This often begs the question, well if it’s digital art, why can’t I just make a whole cluster of copies using existing technology? This is where blockchain comes in and why NFTs are even able to accomplish this scarcity. With blockchain technology, you know without a doubt which piece of digital art is the true and only original work because it will have a unique cryptographic signature associated with it.
So, while people could record the highlight video or take a picture, the original still retains its value since you haven’t changed the nature of that original work, you’ve merely copied it. In essence, you don’t dilute the value of the Mona Lisa simply because you took a picture of it on your digital camera. The value comes from the fact that there was only one original artwork made by the artist.
The current generation of learners are growing up right as this technology is developing. Similar to kids who grew up as sports cards were popularised, there are going to be some great opportunities for this generation to collect rare pieces of digital art. However while there are some digital art pieces that are selling for thousands, tens of thousands, hundreds of thousands and even millions of dollars in exchanged currencies, it is not guaranteed that these pieces will be the most valuable going forward.
The freedom to earn where culture intersects with technology
The development of currency towards digitalisation is unstoppable. It is precisely because of Bitcoin’s influence that the study of digital currency and the technology behind it continues to move forward.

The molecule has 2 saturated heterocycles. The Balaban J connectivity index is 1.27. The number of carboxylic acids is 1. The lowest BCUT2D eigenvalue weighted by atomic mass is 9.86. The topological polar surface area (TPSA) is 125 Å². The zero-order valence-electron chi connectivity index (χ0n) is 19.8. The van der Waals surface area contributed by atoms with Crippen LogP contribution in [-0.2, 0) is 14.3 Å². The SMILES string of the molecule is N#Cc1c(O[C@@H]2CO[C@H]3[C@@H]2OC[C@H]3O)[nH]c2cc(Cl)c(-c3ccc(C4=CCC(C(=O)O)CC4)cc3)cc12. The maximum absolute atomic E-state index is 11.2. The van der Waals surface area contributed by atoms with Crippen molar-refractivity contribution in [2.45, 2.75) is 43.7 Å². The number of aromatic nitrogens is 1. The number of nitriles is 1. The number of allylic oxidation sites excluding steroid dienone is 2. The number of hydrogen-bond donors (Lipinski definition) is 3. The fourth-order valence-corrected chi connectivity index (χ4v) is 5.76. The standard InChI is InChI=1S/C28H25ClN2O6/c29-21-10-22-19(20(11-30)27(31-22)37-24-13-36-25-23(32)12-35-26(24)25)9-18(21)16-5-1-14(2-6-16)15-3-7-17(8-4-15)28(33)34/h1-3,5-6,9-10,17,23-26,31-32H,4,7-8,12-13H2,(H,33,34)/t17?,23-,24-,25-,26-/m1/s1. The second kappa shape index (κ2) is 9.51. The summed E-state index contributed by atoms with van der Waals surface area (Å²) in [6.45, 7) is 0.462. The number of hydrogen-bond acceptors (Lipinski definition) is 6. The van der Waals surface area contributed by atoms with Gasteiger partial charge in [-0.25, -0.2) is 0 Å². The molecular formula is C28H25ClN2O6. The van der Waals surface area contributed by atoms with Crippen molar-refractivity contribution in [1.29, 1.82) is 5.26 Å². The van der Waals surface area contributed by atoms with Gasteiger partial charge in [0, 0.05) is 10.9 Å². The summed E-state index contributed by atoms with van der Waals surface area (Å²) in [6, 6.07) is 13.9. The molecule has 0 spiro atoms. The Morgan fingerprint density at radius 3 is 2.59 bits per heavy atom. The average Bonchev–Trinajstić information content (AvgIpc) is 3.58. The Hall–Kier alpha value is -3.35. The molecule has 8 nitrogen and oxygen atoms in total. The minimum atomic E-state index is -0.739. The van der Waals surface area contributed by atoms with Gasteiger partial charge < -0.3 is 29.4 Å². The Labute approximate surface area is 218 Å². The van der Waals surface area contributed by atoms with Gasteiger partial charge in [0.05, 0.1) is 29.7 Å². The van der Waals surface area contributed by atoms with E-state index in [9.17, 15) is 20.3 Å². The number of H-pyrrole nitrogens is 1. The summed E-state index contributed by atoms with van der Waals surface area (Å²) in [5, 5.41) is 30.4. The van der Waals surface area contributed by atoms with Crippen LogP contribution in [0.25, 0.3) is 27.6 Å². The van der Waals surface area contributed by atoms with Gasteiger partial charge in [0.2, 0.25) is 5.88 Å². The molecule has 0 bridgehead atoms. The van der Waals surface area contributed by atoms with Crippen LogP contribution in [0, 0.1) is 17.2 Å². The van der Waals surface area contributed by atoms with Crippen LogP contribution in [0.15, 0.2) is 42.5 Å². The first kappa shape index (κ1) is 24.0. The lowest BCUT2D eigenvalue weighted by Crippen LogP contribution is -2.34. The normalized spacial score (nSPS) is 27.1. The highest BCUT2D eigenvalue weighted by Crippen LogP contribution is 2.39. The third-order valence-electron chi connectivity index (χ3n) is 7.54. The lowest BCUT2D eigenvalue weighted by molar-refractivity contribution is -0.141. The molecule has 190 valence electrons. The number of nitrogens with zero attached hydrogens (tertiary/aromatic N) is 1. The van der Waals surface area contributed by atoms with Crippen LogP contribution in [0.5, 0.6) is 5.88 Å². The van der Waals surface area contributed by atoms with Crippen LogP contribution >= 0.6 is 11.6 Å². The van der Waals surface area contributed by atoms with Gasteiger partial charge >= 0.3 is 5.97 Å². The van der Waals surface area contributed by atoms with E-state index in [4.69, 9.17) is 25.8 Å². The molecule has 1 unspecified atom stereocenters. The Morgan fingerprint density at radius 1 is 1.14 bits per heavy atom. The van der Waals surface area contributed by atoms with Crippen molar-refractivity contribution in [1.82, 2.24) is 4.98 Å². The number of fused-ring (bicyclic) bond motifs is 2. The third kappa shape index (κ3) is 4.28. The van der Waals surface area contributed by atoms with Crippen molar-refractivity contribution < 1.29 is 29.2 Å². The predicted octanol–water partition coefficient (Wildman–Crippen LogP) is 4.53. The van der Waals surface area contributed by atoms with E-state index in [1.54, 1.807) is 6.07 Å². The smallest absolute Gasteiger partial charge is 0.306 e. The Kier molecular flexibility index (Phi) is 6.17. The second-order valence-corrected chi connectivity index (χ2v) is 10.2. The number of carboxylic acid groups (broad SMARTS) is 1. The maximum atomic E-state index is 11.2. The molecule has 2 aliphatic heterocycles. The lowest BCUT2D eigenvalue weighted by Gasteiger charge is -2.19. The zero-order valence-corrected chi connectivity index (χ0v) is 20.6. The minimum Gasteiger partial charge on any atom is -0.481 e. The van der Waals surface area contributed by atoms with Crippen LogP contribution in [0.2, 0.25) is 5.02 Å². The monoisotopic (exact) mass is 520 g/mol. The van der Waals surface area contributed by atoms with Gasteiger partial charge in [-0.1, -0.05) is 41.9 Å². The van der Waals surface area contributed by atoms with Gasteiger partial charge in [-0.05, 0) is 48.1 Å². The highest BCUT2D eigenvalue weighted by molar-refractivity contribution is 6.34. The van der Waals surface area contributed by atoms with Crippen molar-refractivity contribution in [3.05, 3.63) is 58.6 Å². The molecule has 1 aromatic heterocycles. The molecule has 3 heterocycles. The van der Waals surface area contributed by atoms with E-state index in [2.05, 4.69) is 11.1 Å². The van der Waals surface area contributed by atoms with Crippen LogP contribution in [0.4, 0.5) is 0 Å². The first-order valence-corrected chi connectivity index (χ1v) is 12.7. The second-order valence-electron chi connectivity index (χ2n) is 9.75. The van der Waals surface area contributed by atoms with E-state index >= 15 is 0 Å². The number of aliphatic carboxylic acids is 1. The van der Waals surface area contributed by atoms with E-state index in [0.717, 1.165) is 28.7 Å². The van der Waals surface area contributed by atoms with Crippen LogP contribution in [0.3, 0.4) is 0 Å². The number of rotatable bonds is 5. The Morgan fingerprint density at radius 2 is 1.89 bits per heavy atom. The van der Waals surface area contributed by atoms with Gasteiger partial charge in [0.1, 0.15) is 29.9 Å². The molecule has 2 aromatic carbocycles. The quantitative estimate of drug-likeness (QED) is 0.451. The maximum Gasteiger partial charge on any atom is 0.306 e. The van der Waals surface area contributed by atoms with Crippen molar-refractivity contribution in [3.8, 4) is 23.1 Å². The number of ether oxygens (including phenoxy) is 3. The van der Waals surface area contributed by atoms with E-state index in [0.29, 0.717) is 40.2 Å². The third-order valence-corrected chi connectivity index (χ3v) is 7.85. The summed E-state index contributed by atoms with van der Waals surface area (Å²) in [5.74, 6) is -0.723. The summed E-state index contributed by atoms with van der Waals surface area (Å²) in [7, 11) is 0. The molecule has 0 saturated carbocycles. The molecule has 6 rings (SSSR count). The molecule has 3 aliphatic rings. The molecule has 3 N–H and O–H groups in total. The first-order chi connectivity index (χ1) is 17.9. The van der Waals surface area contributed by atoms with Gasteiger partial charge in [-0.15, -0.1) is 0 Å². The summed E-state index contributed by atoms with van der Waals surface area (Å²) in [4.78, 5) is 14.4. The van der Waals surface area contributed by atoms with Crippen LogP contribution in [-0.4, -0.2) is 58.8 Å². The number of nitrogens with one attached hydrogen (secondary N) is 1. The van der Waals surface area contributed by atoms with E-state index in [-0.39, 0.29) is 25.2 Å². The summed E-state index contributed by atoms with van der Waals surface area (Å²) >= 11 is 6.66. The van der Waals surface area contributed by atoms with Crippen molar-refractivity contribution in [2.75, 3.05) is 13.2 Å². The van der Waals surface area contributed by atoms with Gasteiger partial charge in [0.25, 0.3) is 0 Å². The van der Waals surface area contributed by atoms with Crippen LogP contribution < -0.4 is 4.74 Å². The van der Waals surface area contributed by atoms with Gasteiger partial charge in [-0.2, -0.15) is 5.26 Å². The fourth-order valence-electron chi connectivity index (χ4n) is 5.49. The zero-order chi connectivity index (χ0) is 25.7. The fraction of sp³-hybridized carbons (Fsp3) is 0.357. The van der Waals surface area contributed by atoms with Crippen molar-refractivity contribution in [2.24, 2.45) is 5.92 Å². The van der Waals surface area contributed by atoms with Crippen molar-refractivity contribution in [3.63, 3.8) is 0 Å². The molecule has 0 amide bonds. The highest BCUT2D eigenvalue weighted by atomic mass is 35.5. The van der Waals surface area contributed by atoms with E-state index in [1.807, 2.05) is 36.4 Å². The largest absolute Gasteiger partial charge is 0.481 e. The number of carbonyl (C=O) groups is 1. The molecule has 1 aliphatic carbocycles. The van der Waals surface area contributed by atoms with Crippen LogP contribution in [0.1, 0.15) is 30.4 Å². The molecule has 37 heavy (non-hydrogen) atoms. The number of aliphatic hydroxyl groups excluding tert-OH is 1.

From basketball cards being priced higher than the earnings of the star player shooting hoops for a living, to the musician whose music started out making dark pop, then took a turn with film scoring credit which led him to dropping a new single through NFTs – making The Weeknd the most expensive ear ‘piece’ right now. This shows how rapid these different forms of art have spread, causing crossovers throughout different industries and currencies throughout the globe.
In summary, this type of artistic NFTs have the potential to be in high demand and highly sought after, and are therefore likely to attain a significant ‘real world’ value. And, in many ways, those who are currently most attuned to this emerging digital culture will have the best understanding of what may be valuable going forward. This may also be digital art that is created by learners. The underlying lesson here is that, most importantly, learners will have to begin learning more about this technological potential by engaging with this emerging trend early, not to make money but instead, to learn about the new and different ways that technology innovation is impacting disciplines and areas that was previously not considered or assumed to be off limits.
A breakdown of the tech jargon
Blockchain: A blockchain is, in the simplest of terms, a time-stamped series of immutable records of secured data that is managed by a cluster of computers not owned by any single entity.
Non-Fungible Token: NFTs are cryptographic assets on blockchain with unique identification codes and metadata that distinguish them from each other. Unlike cryptocurrencies, they cannot be traded or exchanged at equivalency.
Bitcoin: a type of digital currency in which encryption techniques are used to regulate the generation of units of currency and verify the transfer of funds, operating independently of a central bank.
Ethereum: a global, decentralized platform for money and new kinds of applications. On it, one can write code that controls money, and build applications
Encryption technology: widely available for data protection. Involves protecting information with cryptography via. a scrambled code. Only people with the key to decode the data can read it.
The Weeknd: Abel Makkonen Tesfaye (February 16, 1990), known professionally as The Weeknd, is a Canadian singer, songwriter, and record producer. Noted for his versatility in vocal style.
Like what you read and want to receive more articles like this direct to your inbox? Subscribe to our blog and we’ll send you a fortnightly digest of the blog posts you may have missed, plus links to free resources to support your teaching and learning.